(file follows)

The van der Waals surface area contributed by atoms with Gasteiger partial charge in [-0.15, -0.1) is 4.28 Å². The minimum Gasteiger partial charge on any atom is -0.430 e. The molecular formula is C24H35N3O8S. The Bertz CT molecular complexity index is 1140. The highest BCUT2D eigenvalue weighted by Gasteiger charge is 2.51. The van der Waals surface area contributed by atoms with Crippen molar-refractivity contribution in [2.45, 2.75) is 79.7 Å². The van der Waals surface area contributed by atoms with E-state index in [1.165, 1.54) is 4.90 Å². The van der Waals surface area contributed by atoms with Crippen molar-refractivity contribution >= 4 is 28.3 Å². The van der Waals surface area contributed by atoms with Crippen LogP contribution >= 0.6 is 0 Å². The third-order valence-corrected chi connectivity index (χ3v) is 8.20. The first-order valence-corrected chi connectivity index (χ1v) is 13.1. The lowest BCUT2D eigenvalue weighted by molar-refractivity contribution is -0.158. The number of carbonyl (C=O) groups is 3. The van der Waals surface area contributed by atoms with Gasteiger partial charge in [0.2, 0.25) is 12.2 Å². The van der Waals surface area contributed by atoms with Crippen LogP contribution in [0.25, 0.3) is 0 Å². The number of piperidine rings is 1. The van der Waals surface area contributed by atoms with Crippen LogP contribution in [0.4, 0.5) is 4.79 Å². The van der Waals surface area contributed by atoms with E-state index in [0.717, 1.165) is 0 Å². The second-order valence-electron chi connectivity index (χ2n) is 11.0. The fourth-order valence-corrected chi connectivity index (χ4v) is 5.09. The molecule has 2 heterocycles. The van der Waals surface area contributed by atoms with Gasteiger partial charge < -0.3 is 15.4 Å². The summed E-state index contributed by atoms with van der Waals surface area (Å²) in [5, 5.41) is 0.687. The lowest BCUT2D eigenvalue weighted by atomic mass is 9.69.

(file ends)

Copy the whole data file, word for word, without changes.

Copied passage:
The van der Waals surface area contributed by atoms with Gasteiger partial charge in [-0.15, -0.1) is 4.28 Å². The minimum Gasteiger partial charge on any atom is -0.430 e. The molecular formula is C24H35N3O8S. The Bertz CT molecular complexity index is 1140. The highest BCUT2D eigenvalue weighted by Gasteiger charge is 2.51. The van der Waals surface area contributed by atoms with Crippen molar-refractivity contribution in [2.45, 2.75) is 79.7 Å². The van der Waals surface area contributed by atoms with E-state index in [1.165, 1.54) is 4.90 Å². The van der Waals surface area contributed by atoms with Crippen molar-refractivity contribution >= 4 is 28.3 Å². The van der Waals surface area contributed by atoms with Crippen LogP contribution >= 0.6 is 0 Å². The third-order valence-corrected chi connectivity index (χ3v) is 8.20. The first-order valence-corrected chi connectivity index (χ1v) is 13.1. The lowest BCUT2D eigenvalue weighted by molar-refractivity contribution is -0.158. The number of carbonyl (C=O) groups is 3. The van der Waals surface area contributed by atoms with Gasteiger partial charge in [0.2, 0.25) is 12.2 Å². The van der Waals surface area contributed by atoms with Crippen LogP contribution in [0.25, 0.3) is 0 Å². The number of piperidine rings is 1. The van der Waals surface area contributed by atoms with Crippen LogP contribution in [0.4, 0.5) is 4.79 Å². The van der Waals surface area contributed by atoms with E-state index in [0.717, 1.165) is 0 Å². The second-order valence-electron chi connectivity index (χ2n) is 11.0. The fourth-order valence-corrected chi connectivity index (χ4v) is 5.09. The molecule has 2 heterocycles. The van der Waals surface area contributed by atoms with Gasteiger partial charge < -0.3 is 15.4 Å². The summed E-state index contributed by atoms with van der Waals surface area (Å²) in [5, 5.41) is 0.687. The lowest BCUT2D eigenvalue weighted by atomic mass is 9.69.